Yeah.

Dana Glauberman:
I mean? Lunch. Don’t forget to eat. A strong crew that you trust and enjoy being with, I think, is really a good thing to have. Our crew was unbelievable. Nate and I spent a lot of time sort of matchmaking our crew in a sense.. You know, because we are in a room for 12 hours a day, five days a week, minimum, and you have to be able to like the people that you’re working with and you have to be able to trust the people that you’re working with. And… I think? You know their input as.. Is as important as the director’s input, and.. You know, it is particularly in the early stages of actually cutting things. So you know,  there were times when, at the end of our work week on a Friday night, we would all be done, and you know sometimes I like to have jigsaw puzzles on my coffee table in my cutting room, and we would all sit around the coffee table because we liked each other so much. We would sit around the coffee table, drinking scotch and doing jigsaw puzzles and just hanging out for an hour. And that’s hard to come by with your crew. Most people want to go home. You know… I think, a strong crew is really important.

Sarah Taylor:
Well, that’s really special.

Nathan Orloff:
Scotch and a very click-y keyboard.

Sarah Taylor:
Excellent.

Nathan Orloff:
Because both of those come after a great group.

Sarah Taylor:
Well, I think that’s the end of our time. It’s been so great to chat with you. Thank you for joining us. Thank you for having us, Calgary International Film Festival. And we can’t wait to see the film. So everybody go watch Ghostbusters: Afterlife. Thank you.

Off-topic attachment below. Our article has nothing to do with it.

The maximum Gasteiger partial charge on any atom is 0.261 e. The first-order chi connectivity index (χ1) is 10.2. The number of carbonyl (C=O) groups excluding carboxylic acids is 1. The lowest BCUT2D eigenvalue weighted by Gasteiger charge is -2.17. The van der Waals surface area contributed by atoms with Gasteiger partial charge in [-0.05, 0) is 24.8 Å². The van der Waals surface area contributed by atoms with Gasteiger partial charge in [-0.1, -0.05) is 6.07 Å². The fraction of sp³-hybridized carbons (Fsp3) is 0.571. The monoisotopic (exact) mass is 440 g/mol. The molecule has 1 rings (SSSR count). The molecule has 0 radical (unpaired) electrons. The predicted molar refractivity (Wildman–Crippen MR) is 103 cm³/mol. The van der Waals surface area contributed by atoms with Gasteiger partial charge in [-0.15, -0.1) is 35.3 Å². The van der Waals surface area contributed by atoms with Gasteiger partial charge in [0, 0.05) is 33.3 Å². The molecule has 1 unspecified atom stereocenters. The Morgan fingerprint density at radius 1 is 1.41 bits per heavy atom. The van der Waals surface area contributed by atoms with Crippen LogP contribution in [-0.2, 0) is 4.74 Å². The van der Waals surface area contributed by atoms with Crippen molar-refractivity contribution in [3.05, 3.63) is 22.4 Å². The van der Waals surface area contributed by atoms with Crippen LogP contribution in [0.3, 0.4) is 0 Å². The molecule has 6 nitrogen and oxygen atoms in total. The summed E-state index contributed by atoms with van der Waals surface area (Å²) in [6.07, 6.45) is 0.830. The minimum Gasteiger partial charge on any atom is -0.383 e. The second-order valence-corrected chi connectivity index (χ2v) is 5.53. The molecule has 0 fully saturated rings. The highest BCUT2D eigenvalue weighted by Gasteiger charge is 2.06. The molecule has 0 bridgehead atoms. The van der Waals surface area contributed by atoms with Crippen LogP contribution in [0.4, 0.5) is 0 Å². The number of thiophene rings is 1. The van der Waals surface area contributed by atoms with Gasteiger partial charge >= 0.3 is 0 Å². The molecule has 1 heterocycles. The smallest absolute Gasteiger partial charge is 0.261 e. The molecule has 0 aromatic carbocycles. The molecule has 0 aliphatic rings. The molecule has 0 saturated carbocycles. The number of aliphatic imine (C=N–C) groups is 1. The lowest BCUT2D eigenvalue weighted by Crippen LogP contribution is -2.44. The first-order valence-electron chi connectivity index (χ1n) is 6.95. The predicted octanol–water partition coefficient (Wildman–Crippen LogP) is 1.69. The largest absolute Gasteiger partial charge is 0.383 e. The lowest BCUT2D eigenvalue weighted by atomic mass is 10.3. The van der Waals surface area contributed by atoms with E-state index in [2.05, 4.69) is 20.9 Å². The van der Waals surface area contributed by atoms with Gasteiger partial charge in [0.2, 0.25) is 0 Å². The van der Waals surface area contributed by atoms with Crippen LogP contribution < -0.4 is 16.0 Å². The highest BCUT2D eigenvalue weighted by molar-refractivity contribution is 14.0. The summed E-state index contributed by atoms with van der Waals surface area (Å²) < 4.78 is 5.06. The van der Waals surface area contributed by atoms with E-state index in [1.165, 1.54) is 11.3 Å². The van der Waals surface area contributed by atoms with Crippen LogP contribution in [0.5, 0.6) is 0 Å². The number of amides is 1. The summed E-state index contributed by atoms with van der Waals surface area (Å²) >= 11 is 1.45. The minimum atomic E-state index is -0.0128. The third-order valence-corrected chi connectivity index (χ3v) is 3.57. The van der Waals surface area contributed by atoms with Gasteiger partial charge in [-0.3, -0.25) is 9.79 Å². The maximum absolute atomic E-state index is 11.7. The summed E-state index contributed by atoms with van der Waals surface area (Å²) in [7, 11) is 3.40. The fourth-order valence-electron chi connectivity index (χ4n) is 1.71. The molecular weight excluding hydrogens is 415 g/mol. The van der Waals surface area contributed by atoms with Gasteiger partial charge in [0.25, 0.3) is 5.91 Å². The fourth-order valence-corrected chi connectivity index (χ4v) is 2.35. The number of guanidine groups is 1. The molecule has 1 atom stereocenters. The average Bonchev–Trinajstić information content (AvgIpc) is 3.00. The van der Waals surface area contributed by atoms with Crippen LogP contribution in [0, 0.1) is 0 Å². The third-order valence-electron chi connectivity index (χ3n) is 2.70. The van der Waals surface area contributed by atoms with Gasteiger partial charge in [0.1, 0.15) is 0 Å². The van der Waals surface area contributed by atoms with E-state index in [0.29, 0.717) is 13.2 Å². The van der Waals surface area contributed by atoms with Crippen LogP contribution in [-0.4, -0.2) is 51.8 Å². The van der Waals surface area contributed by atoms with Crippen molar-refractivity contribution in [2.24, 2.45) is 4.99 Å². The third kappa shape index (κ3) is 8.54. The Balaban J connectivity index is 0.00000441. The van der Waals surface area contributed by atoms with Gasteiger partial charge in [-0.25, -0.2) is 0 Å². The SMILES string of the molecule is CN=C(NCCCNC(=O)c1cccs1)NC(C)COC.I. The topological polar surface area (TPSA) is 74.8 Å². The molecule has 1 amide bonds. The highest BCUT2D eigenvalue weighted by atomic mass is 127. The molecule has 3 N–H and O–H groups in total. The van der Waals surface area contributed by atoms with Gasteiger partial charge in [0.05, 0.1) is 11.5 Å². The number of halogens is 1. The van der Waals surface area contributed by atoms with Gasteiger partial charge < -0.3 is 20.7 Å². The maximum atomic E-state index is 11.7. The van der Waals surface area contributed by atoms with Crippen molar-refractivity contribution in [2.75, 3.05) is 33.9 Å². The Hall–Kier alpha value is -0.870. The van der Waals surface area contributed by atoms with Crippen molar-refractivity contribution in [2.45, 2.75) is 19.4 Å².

Dana Glauberman:
Thank you so much for having us. This was delightful.

Nathan Orloff:
Thank you very much.

Sarah Taylor:
Thank you so much for joining us today. And a big thanks goes out to Dana and Nathan for taking the time to chat with us. A special thanks goes out to the team at the Calgary International Film Festival, Andy Willam and Jane MacRae. The main title sound design was created by Jane Tattersall. Additional ADR recording by Andrea Rush. Original music created by Chad Blaine and Soundstream. This episode was mixed and mastered by Tony Bao. The CCE has been supporting Indspire, an organization that provides funding and scholarships for Indigenous post-secondary students. We have a permanent portal on our website at cceditors.ca, or you can donate directly to indspire.ca I-N-D-S-P-I-R-E dot C-A. The CCE is taking steps to build a more equitable ecosystem within our industry. And we encourage our members to participate in any way they can. If you’ve enjoyed this podcast, please rate and review us on Apple Podcasts and tell your friends to tune in. Until next time, I’m your host, Sarah Taylor.


Speaker 8:
The CCE is a nonprofit organization with the goal of bettering the art and science of picture editing. If you wish to become a CCE member, please visit our website: www.cceditors.ca. Join our great community of Canadian editors for more related info.